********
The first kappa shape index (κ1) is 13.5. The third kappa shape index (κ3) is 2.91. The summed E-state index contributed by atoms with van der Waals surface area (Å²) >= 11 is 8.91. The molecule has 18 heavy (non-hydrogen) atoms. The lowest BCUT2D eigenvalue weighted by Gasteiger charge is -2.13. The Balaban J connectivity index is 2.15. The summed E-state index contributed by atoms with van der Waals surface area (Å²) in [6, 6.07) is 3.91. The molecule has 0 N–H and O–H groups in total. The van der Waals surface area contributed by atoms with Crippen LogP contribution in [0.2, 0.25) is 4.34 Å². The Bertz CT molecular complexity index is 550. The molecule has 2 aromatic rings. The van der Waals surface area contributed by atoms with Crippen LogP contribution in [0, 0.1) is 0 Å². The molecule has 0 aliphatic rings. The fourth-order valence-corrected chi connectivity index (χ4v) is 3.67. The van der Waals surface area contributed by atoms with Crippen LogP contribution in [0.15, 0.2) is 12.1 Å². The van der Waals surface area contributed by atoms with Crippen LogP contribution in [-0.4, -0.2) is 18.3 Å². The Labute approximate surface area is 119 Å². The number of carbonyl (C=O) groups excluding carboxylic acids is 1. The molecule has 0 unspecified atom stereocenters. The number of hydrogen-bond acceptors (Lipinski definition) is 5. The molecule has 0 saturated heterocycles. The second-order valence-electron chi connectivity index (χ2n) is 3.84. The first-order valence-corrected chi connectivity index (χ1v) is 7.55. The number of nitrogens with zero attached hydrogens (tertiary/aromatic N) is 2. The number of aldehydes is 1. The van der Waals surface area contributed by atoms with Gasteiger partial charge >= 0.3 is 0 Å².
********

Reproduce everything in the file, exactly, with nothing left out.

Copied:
The first kappa shape index (κ1) is 13.5. The third kappa shape index (κ3) is 2.91. The summed E-state index contributed by atoms with van der Waals surface area (Å²) >= 11 is 8.91. The molecule has 18 heavy (non-hydrogen) atoms. The lowest BCUT2D eigenvalue weighted by Gasteiger charge is -2.13. The Balaban J connectivity index is 2.15. The summed E-state index contributed by atoms with van der Waals surface area (Å²) in [6, 6.07) is 3.91. The molecule has 0 N–H and O–H groups in total. The van der Waals surface area contributed by atoms with Crippen LogP contribution in [0.2, 0.25) is 4.34 Å². The Bertz CT molecular complexity index is 550. The molecule has 2 aromatic rings. The van der Waals surface area contributed by atoms with Crippen LogP contribution in [0, 0.1) is 0 Å². The molecule has 0 aliphatic rings. The fourth-order valence-corrected chi connectivity index (χ4v) is 3.67. The van der Waals surface area contributed by atoms with Crippen LogP contribution in [0.15, 0.2) is 12.1 Å². The van der Waals surface area contributed by atoms with Crippen LogP contribution in [-0.4, -0.2) is 18.3 Å². The Labute approximate surface area is 119 Å². The number of carbonyl (C=O) groups excluding carboxylic acids is 1. The molecule has 0 unspecified atom stereocenters. The number of hydrogen-bond acceptors (Lipinski definition) is 5. The molecule has 0 saturated heterocycles. The second-order valence-electron chi connectivity index (χ2n) is 3.84. The first-order valence-corrected chi connectivity index (χ1v) is 7.55. The number of nitrogens with zero attached hydrogens (tertiary/aromatic N) is 2. The number of aldehydes is 1. The van der Waals surface area contributed by atoms with Gasteiger partial charge >= 0.3 is 0 Å².